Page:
I think the anguish of realizing our own vanity is the purgation for restoring our innocence.
DB - The Vagabond
Most people want to believe that their lives are important, interesting, colorful and worth talking about. But what if you aren't poor enough to brag about it or rich enough to flaunt it? What if you are neither beautiful enough to be admired nor ugly enough to be shunned? What if you aren't intelligent enough to be consulted, stupid enough to be pitied, old enough to be respected, young enough to be pampered, ill enough or healthy enough? What if your life falls between the cracks of the special?
I was recently in a discussion with someone about how poor we were growing up and hence how generous we are in giving money and time to help the less fortunate. I suddenly realized that we were in a competition. It was the I-was-poorer-than-you contest. I stopped and thought how pointless it was. Why brag about poverty?
Furthermore I thought how fruitless it was to try to value myself in anyone's eyes by how much money I give to help save the whales and feed the children. Such contributions should be anonymous anyway, if possible. Sometimes contributions are given out of charity and compassion and sometimes out of conscience or for tax reasons. It doesn't matter. I don't care if my 15 bucks goes to help defray administrative costs or puts a bowl of beans down in front of some unfortunate African boy. And don't tell me about some charitable organizations being less honest than others. That's a simple matter of research. I trust the charity to put the money where it's needed. You buy the beans.
Look in the bright daylight as if you've never looked at yourself before and you will see an embarrassing array of affectations, pretensions and illusions. justifications and erroneous zones. It's frightening.
I think my life is important to me and perhaps to a few other people. But why should I think the words I write, the pictures I paint, the music and poetry that come from my heart belong to me. If I didn't write the words or paint the pictures someone else would, in different forms, of course, but the messages would be given because they exist in the universal bank of ideas. I recognize myself as a messenger, a conduit for some of those ideas through the telegraph of creative imagination. As an actor I was frequently in awe of the great writing the marvel of theatre was giving me the right and privilege to speak on the stage. When the applause comes some actors forget that the beauty came off the pen of a gifted playwright. And so does the audience.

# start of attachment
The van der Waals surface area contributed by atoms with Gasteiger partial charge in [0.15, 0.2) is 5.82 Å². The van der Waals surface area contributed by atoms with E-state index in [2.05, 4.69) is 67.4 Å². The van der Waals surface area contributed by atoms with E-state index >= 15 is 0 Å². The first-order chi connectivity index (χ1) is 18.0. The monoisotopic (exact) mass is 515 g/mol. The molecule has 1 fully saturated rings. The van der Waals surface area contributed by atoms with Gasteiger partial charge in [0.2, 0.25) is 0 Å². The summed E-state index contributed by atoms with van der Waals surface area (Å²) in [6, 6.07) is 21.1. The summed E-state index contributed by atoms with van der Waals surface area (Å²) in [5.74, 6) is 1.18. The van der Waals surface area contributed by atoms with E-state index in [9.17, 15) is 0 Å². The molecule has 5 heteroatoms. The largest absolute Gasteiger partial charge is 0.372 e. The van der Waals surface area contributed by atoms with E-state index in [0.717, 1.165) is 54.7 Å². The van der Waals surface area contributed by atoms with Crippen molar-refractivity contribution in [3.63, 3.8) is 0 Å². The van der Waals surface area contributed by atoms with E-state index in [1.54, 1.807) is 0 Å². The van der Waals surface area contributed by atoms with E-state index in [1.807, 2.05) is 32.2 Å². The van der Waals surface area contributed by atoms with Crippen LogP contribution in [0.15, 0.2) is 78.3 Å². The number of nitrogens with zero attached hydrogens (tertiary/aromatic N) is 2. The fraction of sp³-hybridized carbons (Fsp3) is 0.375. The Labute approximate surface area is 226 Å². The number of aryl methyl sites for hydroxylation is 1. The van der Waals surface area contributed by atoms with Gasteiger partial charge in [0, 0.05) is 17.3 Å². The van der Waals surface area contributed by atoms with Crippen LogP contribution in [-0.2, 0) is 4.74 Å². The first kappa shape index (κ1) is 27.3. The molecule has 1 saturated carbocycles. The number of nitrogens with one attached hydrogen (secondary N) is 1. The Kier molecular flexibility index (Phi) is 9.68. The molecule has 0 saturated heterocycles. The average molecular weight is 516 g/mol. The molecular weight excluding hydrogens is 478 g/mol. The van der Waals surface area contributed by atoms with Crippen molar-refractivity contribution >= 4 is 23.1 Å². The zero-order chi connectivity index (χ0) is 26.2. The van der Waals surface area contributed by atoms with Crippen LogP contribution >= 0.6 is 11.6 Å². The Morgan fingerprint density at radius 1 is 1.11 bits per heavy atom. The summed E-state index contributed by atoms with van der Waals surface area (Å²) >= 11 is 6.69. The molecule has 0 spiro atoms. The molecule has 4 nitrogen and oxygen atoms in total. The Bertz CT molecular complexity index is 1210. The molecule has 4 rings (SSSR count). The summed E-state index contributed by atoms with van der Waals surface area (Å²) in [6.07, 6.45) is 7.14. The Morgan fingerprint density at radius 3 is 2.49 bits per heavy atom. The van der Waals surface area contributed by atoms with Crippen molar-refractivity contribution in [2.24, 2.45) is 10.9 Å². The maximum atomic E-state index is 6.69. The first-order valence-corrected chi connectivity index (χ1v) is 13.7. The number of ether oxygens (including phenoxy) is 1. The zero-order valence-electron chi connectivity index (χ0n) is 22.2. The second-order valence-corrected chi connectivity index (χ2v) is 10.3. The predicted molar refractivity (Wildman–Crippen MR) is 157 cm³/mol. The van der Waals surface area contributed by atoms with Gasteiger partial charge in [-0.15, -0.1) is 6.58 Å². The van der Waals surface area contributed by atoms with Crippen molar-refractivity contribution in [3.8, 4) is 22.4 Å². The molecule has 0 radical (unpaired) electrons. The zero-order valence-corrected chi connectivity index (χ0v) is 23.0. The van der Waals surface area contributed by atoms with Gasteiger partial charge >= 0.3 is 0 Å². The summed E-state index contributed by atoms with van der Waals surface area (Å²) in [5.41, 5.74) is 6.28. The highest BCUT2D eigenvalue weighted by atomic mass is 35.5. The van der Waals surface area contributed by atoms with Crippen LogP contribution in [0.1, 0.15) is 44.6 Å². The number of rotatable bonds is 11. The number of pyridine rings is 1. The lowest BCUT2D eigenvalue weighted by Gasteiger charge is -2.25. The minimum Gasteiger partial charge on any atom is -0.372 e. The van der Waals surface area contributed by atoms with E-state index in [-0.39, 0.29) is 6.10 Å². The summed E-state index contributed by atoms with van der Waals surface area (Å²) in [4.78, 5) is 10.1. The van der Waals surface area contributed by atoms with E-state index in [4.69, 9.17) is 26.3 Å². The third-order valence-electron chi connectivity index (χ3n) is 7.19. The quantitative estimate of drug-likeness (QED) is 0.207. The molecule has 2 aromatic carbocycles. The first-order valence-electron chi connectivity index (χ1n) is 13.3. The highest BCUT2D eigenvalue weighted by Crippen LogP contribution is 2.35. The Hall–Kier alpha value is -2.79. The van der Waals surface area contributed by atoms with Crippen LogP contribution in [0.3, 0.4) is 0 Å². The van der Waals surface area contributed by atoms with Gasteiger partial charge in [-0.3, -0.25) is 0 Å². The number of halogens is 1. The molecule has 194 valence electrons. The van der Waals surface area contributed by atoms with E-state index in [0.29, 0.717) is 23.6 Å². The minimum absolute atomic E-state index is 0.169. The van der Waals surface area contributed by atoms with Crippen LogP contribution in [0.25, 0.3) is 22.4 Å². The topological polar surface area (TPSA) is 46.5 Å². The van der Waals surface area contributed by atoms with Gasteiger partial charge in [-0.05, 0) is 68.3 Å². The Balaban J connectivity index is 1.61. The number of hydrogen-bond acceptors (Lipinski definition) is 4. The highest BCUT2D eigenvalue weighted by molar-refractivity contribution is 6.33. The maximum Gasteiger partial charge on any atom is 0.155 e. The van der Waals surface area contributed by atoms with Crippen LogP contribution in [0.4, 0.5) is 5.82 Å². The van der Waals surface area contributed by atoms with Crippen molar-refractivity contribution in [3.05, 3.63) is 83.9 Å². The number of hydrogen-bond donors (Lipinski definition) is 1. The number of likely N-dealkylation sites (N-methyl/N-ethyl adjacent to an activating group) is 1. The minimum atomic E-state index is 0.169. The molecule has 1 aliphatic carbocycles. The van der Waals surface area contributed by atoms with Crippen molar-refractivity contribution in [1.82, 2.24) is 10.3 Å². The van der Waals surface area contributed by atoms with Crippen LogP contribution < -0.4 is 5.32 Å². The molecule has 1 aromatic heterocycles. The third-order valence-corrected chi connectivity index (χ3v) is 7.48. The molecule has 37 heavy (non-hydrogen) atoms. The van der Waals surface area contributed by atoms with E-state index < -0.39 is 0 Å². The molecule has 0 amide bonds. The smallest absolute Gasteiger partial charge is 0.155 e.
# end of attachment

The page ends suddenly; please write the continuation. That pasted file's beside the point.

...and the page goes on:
I was doing a production in East Hampton, New York written by a favorite playwright, Joe Pintauro. After the show had been running for a while the two of us went out for lunch at a well known seafood restaurant in the area. As we were leaving we passed a table of four people near the door. The all applauded me. So I introduced them to Joe. They were equally impressed with him.
The alchemy of theatre works this way. A writer gets an idea from the universal bank and turns it into literature. The actor takes the literature and adding to it the skill of the performing artist turns it into events. An audience comes to watch the events and turns them back into ideas. And so on. And all through the process the beauty and greatness is loaned to the participants from the universal bank.
If you successfully rake over all the foibles of self illusions, clean out the shed of pretensions and throw out the many masks hanging in your closet it will be humbling and depressing. But eventually you will get to the point where you are free to laugh at yourself, at what you've been and what you thought you were. When that happens you are ready to be invited back into your own innocence.